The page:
Pizza with melted mozzarella, delicious ice cream, crispy fries and a mouth-watering burger are among the most frequently used foods in the world of TV commercials. It's a challenge to shoot a burger, especially if you don't know the tricks. Let's start with the meat.
I had plenty of burger commercials so far and in the beginning I used a real meat. The problem with the real meat is that it changes its diameter after it is cooked and half an hour after being put in front of the camera it starts to change colour and juiciness. But what if we use plant-based meat? It looks the same as the real meat, but retains its diameter and colour for a long time after cooking. That's why it's a much better choice on set.
You can use a real cheese, but you have to melt the cheese in a perfect way, so you need a hot air gun to control the melting. The colour of the cheese is easy to change with food colouring or even you can make it fake by using agar agar or gelatine.
As fresh as possible. For that you need a thermoelectric cool box on set and cut the vegetables with sharp knives just before the shot. For the lettuce, I always use a small nail scissors with which I can cut the most beautiful leaves.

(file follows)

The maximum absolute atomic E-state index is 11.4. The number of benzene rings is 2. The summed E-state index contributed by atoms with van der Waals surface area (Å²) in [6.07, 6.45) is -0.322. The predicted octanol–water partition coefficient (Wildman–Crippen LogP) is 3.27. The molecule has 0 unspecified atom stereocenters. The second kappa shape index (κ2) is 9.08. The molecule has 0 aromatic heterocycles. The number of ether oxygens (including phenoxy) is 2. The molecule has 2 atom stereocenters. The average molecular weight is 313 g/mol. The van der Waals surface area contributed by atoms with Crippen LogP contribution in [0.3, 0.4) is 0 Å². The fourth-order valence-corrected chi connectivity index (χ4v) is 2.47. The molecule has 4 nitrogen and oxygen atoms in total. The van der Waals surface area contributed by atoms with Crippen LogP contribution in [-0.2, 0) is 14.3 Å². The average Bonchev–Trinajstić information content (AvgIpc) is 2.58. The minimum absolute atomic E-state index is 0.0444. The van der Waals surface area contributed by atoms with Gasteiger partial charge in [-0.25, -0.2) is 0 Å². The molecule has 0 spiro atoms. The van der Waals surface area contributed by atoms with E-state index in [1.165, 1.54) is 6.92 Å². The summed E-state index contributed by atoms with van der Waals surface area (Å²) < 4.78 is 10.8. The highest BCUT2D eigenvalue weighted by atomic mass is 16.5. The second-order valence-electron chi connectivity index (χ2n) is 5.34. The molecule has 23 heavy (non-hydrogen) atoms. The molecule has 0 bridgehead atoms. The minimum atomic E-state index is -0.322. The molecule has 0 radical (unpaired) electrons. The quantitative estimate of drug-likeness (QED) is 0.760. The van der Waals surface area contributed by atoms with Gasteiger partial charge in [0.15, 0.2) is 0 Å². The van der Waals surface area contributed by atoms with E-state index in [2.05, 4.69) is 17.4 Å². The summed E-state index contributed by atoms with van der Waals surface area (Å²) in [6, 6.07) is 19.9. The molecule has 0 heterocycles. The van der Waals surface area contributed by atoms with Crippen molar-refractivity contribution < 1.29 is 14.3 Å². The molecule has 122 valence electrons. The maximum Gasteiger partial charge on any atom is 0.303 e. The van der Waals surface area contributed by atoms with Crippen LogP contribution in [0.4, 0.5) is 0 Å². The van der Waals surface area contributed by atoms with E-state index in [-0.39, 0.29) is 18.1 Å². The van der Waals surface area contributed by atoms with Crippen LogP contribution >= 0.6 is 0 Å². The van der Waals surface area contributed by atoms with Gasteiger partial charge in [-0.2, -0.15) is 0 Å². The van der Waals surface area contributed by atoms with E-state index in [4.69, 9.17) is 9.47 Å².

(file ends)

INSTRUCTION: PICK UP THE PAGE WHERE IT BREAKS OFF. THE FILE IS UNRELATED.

In a TV commercial, perfection is a necessary. That's why I don't use ready-made burger buns, but prepare and bake them by myself so that I can achieve absolute perfection. Sure, you can buy ready-made burger buns, but they're often crushed on top and they are not fresh enough for a good close up of commercial. Sunflower oil on top with a brush makes the burger bun shiny.
Toothpicks, super glue and styrofoam are just a few of the non-food items that keep the burger in a straight line for the shot.
Artificial smoke or steam are often client desired effects and they are easy to make if you have special smoking paper or a steamer on set.
Remember, if no one is drooling on set, the frame is not ready yet.